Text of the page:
That shouldn't be in French. It's an English expression. It sounds better in English.
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Old 01-17-2016, 07:50 PM
 
Location: Los Angeles area
14,018 posts, read 17,740,386 times
Reputation: 32304
Quote:
Originally Posted by nicet4 View Post
Yeah, I hope people in New Hampshire earn a lot more money because they are going to need it.

New Hampshire comes in at #49 out of 51 in property taxes just behind New Jersey and Illinois with an average real estate tax of only $3,649!

You would think with an average of $304/month out of a social security check would really be an attraction to folks looking to retire on a fixed income!

2015’s States with the Highest and Lowest Property Taxes
Well, it's hardly surprising that property taxes are high in New Hampshire, being that they have no sales tax and no income tax except on interest and dividends!
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Old 01-17-2016, 10:37 PM
 
Location: Jamestown, NY
7,841 posts, read 7,329,858 times
Reputation: 13779
Quote:
Originally Posted by Escort Rider View Post
Well, it's hardly surprising that property taxes are high in New Hampshire, being that they have no sales tax and no income tax except on interest and dividends!
Which may be fine for working people, but isn't fine for retirees on a fixed income, especially when coupled with the high price of real estate in NH.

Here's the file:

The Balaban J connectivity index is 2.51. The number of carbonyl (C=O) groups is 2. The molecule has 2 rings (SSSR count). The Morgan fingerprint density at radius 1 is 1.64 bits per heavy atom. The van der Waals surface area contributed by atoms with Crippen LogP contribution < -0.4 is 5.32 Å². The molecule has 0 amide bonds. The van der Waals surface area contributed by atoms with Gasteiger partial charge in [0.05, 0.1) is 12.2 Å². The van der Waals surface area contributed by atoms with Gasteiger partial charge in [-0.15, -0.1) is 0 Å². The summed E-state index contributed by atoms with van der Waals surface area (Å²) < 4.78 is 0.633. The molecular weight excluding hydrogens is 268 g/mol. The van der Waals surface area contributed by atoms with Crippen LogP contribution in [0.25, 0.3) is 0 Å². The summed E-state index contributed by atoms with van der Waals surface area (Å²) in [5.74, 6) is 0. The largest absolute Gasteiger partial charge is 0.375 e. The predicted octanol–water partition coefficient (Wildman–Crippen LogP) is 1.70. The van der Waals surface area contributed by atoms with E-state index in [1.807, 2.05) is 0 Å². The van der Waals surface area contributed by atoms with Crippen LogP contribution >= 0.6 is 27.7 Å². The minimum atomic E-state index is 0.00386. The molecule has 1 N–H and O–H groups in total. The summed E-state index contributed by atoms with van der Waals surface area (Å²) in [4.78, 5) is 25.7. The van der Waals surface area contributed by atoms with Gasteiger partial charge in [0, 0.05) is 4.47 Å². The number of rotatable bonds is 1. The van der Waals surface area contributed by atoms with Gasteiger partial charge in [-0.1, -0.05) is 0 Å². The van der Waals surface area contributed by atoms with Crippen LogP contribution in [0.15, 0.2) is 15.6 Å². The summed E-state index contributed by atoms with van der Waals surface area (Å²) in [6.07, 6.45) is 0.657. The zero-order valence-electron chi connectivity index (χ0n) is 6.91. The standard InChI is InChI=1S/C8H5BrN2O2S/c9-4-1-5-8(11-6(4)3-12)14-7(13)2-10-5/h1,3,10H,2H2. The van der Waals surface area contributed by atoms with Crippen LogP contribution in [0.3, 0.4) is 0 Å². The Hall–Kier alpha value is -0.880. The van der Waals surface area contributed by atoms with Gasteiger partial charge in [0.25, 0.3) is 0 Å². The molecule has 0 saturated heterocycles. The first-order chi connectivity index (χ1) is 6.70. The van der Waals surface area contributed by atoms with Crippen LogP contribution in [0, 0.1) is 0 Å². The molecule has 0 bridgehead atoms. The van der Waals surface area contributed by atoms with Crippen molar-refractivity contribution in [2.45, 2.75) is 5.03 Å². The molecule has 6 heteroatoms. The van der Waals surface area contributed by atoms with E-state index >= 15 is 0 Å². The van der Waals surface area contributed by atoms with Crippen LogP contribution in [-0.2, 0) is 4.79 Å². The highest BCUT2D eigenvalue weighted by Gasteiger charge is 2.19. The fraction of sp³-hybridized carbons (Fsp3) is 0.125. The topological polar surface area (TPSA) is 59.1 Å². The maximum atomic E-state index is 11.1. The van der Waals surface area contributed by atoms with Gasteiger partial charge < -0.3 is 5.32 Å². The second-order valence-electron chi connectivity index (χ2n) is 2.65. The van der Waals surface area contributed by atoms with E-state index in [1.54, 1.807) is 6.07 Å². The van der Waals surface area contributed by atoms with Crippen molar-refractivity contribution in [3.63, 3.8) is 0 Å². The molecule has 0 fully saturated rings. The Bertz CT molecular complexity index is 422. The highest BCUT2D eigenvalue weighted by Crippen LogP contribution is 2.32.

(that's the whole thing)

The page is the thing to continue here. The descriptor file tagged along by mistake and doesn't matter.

Generally speaking, unless you're a retiree with a large income from investments, you're better off picking a state with a state income tax and lower property taxes. Certainly a retiree living primarily off SS and small pension or withdrawals from savings would be much better off in states with income taxes since most states don't tax SS income at all. Other states exempt some/all pension income. Still others have much lower rates for lower income people. This means that many, perhaps most retirees in those states won't pay much, if anything, in state income taxes.
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Old 01-17-2016, 11:18 PM
 
Location: VT; previously MD & NJ
2,202 posts, read 1,346,551 times
Reputation: 6336
Quote:
Originally Posted by Linda_d View Post
Which may be fine for working people, but isn't fine for retirees on a fixed income, especially when coupled with the high price of real estate in NH.

Generally speaking, unless you're a retiree with a large income from investments, you're better off picking a state with a state income tax and lower property taxes. Certainly a retiree living primarily off SS and small pension or withdrawals from savings would be much better off in states with income taxes since most states don't tax SS income at all. Other states exempt some/all pension income. Still others have much lower rates for lower income people. This means that many, perhaps most retirees in those states won't pay much, if anything, in state income taxes.
It always amazes me that so many people of modest incomes don't understand this.
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Old 01-18-2016, 04:22 AM
 
Location: Washington State